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'Black Box' Expert Uncovers Airplane Crash Mysteries

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Sam Kittner/Kittner.com

At the National Transportation Safety Board (NTSB) James Cash has applied engineering expertise to solve some of the biggest aviation mysteries as the nation’s expert on black box devices that record the voices of cockpit crews and other sounds that can help explain the cause of airplane crashes.

As the chief technical advisor for the NTSB’s Office of Research and Engineering, Cash has continually found ways to improve the quality of retrieved data, helped uncover key information and contributed to reforms leading to greater safety for the traveling public.

“Jim has helped grow the science of cockpit recording devices. He’s been here through the history of recording devices and has led the next generation of recorders,” said NTSB Chairman Deborah Hersman.

One of Cash’s innovations involved designing specifications for cutting-edge voice analysis and transcription software that performs readouts and analysis of cockpit voice recorders and other audio devices. Cash’s work also led to the development of software giving the NTSB the ability to extract and analyze recorder data from multiple accidents, which has helped the agency spot trends on safety issues.

After a 1997 jetliner crash that killed 104 people, Cash pieced tiny fragments of damaged recording tape from black box devices.  “We were able to develop a means of reading individual pieces, digitizing each piece of audio track and reassembling it. It was like gluing together a shredded document,” he said.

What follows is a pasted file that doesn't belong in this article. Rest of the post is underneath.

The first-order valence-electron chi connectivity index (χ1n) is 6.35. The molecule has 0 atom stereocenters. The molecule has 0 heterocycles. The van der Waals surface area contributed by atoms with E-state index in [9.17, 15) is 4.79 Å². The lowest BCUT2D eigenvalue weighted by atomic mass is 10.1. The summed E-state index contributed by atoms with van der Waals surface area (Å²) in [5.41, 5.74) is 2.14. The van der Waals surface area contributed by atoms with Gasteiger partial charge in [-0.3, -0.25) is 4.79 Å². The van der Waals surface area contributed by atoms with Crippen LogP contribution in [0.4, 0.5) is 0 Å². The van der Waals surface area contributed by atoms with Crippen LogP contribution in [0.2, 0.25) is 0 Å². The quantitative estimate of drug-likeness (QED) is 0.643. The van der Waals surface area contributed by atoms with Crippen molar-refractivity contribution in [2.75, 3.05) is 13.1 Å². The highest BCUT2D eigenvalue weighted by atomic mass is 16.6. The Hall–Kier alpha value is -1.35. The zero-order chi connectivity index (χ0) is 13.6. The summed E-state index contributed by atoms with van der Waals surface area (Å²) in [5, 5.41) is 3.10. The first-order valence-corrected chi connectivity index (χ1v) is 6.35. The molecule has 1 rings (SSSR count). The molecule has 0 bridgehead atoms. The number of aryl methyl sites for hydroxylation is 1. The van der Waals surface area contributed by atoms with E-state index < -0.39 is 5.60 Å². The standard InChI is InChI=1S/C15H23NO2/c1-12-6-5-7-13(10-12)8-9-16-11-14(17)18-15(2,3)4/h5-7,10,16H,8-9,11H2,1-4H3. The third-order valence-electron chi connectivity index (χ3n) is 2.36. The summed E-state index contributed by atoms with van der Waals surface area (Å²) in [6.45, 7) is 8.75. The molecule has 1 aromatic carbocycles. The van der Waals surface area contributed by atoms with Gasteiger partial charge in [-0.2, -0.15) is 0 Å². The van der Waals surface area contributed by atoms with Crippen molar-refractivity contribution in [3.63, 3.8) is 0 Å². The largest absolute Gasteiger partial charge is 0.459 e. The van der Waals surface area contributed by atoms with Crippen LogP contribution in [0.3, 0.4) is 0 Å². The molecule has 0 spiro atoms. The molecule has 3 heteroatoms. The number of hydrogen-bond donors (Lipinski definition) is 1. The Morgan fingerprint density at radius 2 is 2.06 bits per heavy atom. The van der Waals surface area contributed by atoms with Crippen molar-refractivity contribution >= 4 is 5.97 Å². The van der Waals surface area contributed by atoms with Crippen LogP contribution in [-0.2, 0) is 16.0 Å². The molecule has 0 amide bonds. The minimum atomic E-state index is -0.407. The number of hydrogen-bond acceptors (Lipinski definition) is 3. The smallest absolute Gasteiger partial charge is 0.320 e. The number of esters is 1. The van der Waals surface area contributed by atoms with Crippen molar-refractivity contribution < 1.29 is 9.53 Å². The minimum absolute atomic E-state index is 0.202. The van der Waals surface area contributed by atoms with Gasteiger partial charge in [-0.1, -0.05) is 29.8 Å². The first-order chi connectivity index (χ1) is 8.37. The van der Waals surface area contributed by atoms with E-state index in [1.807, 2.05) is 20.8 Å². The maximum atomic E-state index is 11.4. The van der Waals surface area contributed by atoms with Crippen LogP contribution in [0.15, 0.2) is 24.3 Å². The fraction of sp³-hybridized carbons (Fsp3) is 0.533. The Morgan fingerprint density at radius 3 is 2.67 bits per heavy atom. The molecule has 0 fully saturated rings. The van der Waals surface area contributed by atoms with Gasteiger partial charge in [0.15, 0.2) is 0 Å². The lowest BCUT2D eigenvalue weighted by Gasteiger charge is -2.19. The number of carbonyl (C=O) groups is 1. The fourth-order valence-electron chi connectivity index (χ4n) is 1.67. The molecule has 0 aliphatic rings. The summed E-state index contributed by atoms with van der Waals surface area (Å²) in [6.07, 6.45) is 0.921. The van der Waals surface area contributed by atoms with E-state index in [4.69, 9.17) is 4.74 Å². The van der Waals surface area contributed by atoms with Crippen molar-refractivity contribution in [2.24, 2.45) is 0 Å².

During another investigation, Cash analyzed a quarter second of noise to help determine why a 747 exploded 12 minutes after takeoff. He also has assisted in investigations into two space shuttle accidents and a nuclear submarine collision, and helped the Drug Enforcement Administration analyze GPS data from a vehicle in which agents had been killed in Mexico

Cash said that the ultimate goal of his work is to contribute important information that will save lives and prevent future accidents. “You’ve got to figure out what happened this time before you have any chance of preventing it from happening again,” he said.

This is the second in a series of profiles featuring the recipients of the 2012 Samuel J. Heyman Service to America Medals. Presented to outstanding public servants by the nonprofit Partnership for Public Service, and sponsored in part by Bloomberg, Booz Allen Hamilton, The Boston Consulting Group, Chevron and United Technologies Corporation, the prestigious Sammies awards are offered in nine categories. To nominate a federal employee for a 2013 medal go to servicetoamericamedals.org.

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The Partnership for Public Service works to revitalize the federal government by inspiring a new generation to serve and by transforming the way government works. Visit ourpublicservice.org for more information.

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